The first session of parliament here was described as “all chaos”.

Henry Sewell wrote “between the House of Representatives and the Government there is absolutely no medium of communication, and both are quite in the dark as to each other’s meanings. We are like two strange cats in the garret.”

Mr Speaker, I warmly welcome you to the former capital this morning. It is with great delight that Auckland City has partnered with Parliamentary Services to unveil the commemorative plaque which marks the old entrance, reconstruct the building’s footprint, and host today’s celebrations.

Members of Parliament also gathered in Auckland for the centennial celebrations some 50 years ago. It was the first time many had visited Auckland. At that celebration a previous plaque was unveiled by the Speaker of the day, Sir Matthew Henry Oram.

Times have indeed changed but the significance of this site and the 24th of May 1854 remains. It is indeed an historic day.

ENDS

© Scoop Media

 
 
 
 
 
Parliament Headlines | Politics Headlines | Regional Headlines

 

Breed Laws Don’t Work: Vets On New National Dog Control Plan

It is pleasing therefore to see Louise Upston Associate Minister for Local Government calling for a comprehensive solution... However, relying on breed specific laws to manage dog aggression will not work. More>>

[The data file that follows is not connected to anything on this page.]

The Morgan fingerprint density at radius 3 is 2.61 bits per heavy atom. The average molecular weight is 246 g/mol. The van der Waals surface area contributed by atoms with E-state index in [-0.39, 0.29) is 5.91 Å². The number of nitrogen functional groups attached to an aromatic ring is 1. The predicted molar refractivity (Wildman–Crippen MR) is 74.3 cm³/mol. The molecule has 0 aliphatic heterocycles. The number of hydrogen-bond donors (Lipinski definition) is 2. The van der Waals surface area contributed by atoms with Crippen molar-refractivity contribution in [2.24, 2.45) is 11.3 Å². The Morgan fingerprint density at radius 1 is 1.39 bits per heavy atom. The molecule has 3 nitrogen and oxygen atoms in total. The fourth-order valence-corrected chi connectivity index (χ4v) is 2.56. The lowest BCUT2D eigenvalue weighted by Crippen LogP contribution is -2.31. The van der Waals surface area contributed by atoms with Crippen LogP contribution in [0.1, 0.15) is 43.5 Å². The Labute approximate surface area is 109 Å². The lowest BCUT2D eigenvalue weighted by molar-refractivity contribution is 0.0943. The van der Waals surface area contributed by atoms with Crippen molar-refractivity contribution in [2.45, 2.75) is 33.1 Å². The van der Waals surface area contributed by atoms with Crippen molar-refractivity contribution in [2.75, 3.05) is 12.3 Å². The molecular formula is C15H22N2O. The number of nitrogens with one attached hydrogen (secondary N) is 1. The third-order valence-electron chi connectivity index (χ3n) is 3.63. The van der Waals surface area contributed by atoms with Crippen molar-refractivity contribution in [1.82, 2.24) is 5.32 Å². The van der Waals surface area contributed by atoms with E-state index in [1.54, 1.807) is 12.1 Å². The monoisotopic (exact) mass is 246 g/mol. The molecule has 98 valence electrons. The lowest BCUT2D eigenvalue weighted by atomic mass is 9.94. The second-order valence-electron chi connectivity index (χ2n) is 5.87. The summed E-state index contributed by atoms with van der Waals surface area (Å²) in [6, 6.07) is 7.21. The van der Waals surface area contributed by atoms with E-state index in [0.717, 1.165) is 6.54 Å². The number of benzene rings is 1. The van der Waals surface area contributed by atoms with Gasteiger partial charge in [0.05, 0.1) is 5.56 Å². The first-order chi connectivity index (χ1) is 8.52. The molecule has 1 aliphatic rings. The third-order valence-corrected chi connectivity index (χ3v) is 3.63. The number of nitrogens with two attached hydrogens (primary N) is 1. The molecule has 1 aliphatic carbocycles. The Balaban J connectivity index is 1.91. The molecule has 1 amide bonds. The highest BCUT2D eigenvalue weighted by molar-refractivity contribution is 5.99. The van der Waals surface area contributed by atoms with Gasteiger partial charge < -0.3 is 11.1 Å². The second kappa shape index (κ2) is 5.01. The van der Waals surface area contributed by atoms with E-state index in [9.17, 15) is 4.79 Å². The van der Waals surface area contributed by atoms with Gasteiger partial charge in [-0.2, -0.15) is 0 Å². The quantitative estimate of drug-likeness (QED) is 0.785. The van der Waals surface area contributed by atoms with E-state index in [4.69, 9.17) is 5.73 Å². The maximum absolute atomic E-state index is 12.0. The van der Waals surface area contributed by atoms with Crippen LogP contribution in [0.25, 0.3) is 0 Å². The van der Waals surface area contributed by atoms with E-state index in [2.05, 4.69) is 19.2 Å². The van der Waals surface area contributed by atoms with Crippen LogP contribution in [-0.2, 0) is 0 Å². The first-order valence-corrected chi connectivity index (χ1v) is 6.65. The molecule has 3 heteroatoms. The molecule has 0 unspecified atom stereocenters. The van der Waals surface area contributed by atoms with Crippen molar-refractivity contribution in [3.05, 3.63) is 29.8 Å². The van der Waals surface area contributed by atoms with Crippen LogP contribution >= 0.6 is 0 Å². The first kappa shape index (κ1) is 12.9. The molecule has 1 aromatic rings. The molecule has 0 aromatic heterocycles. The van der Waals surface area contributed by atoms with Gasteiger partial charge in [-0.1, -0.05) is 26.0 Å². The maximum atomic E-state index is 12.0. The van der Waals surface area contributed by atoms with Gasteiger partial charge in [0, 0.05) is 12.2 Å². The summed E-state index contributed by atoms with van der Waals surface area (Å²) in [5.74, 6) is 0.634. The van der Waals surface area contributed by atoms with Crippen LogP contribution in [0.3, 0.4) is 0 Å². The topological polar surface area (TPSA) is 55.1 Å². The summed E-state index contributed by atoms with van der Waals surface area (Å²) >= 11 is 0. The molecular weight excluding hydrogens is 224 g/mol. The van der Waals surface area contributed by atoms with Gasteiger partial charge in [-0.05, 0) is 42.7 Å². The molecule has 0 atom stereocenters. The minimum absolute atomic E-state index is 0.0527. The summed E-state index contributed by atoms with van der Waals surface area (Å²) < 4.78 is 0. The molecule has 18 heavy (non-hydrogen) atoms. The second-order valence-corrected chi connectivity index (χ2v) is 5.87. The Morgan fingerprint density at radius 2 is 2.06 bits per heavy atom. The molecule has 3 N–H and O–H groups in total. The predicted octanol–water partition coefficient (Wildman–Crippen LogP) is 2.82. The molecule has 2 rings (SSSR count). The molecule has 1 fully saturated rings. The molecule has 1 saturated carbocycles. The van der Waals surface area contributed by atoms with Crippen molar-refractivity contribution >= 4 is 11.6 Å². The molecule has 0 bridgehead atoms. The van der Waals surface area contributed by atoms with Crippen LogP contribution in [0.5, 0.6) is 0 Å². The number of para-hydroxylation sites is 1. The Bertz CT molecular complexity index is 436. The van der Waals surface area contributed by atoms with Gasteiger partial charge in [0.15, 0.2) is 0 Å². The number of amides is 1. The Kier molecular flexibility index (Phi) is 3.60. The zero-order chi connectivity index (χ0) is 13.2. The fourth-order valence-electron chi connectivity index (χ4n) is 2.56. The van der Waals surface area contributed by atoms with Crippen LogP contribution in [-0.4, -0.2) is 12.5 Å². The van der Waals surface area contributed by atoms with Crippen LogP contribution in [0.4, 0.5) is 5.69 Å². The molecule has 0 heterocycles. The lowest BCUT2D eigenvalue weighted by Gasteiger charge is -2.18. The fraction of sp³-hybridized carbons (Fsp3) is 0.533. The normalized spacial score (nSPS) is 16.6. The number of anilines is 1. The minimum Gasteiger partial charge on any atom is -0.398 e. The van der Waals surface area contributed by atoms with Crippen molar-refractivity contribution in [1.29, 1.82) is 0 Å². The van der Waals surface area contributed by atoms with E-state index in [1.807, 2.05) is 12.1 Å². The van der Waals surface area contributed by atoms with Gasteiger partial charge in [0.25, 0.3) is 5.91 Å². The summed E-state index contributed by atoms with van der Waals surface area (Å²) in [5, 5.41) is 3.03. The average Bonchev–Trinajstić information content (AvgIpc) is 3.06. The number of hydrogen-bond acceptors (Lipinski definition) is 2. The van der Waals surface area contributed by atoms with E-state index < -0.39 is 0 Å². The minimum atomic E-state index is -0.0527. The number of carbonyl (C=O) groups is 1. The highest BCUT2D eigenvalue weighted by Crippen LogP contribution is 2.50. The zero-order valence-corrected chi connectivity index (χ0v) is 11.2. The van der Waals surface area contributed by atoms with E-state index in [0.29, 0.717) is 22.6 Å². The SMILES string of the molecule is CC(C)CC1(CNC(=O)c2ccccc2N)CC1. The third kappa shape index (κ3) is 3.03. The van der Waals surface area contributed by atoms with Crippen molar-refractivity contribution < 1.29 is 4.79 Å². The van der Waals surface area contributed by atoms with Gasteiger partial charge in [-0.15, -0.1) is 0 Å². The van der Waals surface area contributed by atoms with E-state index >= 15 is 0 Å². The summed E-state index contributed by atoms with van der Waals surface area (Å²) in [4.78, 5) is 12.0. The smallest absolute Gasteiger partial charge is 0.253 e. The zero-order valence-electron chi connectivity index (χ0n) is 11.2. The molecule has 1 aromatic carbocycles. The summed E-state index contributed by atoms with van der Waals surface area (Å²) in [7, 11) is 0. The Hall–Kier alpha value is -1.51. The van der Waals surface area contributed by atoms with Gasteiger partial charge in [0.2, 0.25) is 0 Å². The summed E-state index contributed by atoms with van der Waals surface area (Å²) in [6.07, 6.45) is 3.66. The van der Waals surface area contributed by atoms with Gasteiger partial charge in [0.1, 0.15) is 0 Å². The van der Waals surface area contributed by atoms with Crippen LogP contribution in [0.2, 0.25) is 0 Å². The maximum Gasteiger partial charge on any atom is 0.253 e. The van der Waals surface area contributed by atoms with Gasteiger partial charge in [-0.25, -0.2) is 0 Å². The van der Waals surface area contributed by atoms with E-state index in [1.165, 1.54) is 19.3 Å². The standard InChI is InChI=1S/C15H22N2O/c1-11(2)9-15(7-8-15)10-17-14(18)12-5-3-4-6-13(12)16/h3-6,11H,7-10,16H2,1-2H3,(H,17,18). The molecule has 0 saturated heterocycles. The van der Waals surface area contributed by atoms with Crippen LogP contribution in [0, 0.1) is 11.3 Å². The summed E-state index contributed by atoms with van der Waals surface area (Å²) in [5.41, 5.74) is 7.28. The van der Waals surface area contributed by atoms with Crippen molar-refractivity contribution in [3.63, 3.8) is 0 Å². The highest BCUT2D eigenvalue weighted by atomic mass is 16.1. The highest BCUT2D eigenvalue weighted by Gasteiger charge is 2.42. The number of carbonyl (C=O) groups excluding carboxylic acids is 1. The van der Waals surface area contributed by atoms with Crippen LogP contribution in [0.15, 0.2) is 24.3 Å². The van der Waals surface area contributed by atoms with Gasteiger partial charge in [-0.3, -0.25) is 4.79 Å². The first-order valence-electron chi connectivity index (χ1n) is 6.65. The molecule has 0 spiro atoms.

ALSO:

Corrections Corrected: Supreme Court Rules On Release Dates

Corrections has always followed the lawful rulings of the Court in its calculation of sentence release dates. On four previous occasions, the Court of Appeal had upheld Corrections’ practices in calculating pre-sentence detention. More>>

ALSO:

Not Waiting On Select Committee: Green Party Releases Medically-Assisted Dying Policy

“Adults with a terminal illness should have the right to choose a medically assisted death,” Green Party health spokesperson Kevin Hague said. “The Green Party does not support extending assisted dying to people who aren't terminally ill because we can’t be confident that this won't further marginalise the lives of people with disabilities." More>>

ALSO:

General Election Review: Changes To Electoral Act Introduced

More effective systems in polling places and earlier counting of advanced votes are on their way through proposed changes to our electoral laws, Justice Minister Amy Adams says. More>>

Gordon Campbell: On Our Posturing At The UN

In New York, Key basically took an old May 2 Washington Post article written by Barack Obama, recycled it back to the Americans, and still scored headlines here at home… We’ve had a double serving of this kind of comfort food. More>>

ALSO:

Treaty Settlements: Bills Delayed As NZ First Pulls Support

Ngāruahine, Te Atiawa and Taranaki are reeling today as they learnt that the third and final readings of each Iwi’s Historical Treaty Settlement Bills scheduled for this Friday, have been put in jeopardy by the actions of NZ First. More>>

ALSO:

Gordon Campbell: On The Damage De-Regulation Is Doing To Fisheries And Education, Plus Kate Tempest

Our faith in the benign workings of the market – and of the light-handed regulation that goes with it – has had a body count. Back in 1992, the free market friendly Health Safety and Employment Act gutted the labour inspectorate and turned forestry, mining and other workplace sites into death traps, long before the Pike River disaster. More>>

Get More From Scoop

 

LATEST HEADLINES

 
 
 
 
 
 
 
 
 
Regional
Search Scoop  
 
 
Powered by Vodafone
NZ independent news